How good does your vision need to be to perform a specific task?
This is a fundamental question for many day to day tasks, particularly those where an error has implications for public safety, such as driving a motor vehicle. Many occupations set a minimum requirement for a particular level of vision at the point of entry. The Disability Discrimination Act has highlighted the importance of providing an evidence base for visual standards, in other words, there needs to be proof that those with vision that meets the standard or better, are capable of reaching an acceptable level of performance when undertaking the task, and those whose vision is poorer than a particular standard will demonstrate inadequate performance that may impact upon safety.
The work we undertake involves a detailed analysis of the visual tasks involved in particular occupations and activities, to define those that represent the greatest visual demand and those that have the greatest safety implications. An experimental protocol can then be designed to test the performance of individuals with respect to these critical visual tasks, and compare the findings with standard clinical and psychophysical tests of vision, spanning visual acuity, contrast sensitivity, colour discrimination, visual field sensitivity and extent and glare, and others.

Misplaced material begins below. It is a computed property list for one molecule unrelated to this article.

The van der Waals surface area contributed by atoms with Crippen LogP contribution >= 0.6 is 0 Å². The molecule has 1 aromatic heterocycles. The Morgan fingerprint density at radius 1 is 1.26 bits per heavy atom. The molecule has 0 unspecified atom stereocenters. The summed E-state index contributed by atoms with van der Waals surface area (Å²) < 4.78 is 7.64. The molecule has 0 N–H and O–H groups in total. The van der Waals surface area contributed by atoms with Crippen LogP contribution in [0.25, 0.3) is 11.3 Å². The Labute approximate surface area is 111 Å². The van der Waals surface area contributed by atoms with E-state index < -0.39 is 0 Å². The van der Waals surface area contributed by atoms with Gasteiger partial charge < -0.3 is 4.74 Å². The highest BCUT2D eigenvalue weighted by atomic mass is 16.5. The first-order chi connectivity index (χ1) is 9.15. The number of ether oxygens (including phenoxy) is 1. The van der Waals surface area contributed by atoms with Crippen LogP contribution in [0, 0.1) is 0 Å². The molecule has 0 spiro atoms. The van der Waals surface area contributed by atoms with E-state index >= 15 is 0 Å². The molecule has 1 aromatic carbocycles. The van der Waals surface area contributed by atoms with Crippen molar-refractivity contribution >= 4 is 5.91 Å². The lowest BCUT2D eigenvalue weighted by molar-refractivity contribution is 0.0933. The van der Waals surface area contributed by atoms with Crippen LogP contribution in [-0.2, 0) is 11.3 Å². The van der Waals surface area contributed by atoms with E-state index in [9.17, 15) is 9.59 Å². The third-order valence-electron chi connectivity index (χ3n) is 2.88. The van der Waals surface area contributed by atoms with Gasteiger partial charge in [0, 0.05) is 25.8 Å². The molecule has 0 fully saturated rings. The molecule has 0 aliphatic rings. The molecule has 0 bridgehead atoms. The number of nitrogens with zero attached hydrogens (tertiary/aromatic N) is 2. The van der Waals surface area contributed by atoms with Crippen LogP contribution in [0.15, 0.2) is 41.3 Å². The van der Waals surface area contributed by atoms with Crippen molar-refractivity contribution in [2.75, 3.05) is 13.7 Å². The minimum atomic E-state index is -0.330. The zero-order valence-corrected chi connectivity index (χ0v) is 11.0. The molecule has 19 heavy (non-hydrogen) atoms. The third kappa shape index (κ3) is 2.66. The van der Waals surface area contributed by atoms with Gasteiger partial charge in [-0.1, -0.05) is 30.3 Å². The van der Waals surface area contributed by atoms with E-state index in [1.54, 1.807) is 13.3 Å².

Using these methods we, along with collaborators such as the Institute of Occupational Medicine, have advised or developed evidence based visual standards for bodies such as the Rail Standards Safety Board, Department for Transport, Public Carriage Office and Civil Aviation Authority.